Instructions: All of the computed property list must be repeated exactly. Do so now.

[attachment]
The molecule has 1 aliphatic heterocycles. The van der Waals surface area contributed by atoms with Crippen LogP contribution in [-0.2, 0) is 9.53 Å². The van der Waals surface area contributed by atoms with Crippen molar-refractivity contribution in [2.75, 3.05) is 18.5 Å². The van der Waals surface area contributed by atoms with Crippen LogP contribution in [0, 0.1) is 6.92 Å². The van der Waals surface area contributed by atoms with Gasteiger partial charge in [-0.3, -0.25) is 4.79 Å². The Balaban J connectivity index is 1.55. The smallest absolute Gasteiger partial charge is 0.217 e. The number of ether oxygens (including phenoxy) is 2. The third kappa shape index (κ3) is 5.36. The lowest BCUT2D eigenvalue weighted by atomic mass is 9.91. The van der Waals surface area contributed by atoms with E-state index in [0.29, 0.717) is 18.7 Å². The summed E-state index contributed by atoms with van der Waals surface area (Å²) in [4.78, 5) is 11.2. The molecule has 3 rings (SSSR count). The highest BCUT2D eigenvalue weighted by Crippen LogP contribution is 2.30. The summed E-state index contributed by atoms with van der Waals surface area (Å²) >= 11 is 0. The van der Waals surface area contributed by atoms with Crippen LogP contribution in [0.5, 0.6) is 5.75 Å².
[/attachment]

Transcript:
The molecule has 1 aliphatic heterocycles. The van der Waals surface area contributed by atoms with Crippen LogP contribution in [-0.2, 0) is 9.53 Å². The van der Waals surface area contributed by atoms with Crippen molar-refractivity contribution in [2.75, 3.05) is 18.5 Å². The van der Waals surface area contributed by atoms with Crippen LogP contribution in [0, 0.1) is 6.92 Å². The van der Waals surface area contributed by atoms with Gasteiger partial charge in [-0.3, -0.25) is 4.79 Å². The Balaban J connectivity index is 1.55. The smallest absolute Gasteiger partial charge is 0.217 e. The number of ether oxygens (including phenoxy) is 2. The third kappa shape index (κ3) is 5.36. The lowest BCUT2D eigenvalue weighted by atomic mass is 9.91. The van der Waals surface area contributed by atoms with E-state index in [0.29, 0.717) is 18.7 Å². The summed E-state index contributed by atoms with van der Waals surface area (Å²) in [4.78, 5) is 11.2. The molecule has 3 rings (SSSR count). The highest BCUT2D eigenvalue weighted by Crippen LogP contribution is 2.30. The summed E-state index contributed by atoms with van der Waals surface area (Å²) >= 11 is 0. The van der Waals surface area contributed by atoms with Crippen LogP contribution in [0.5, 0.6) is 5.75 Å².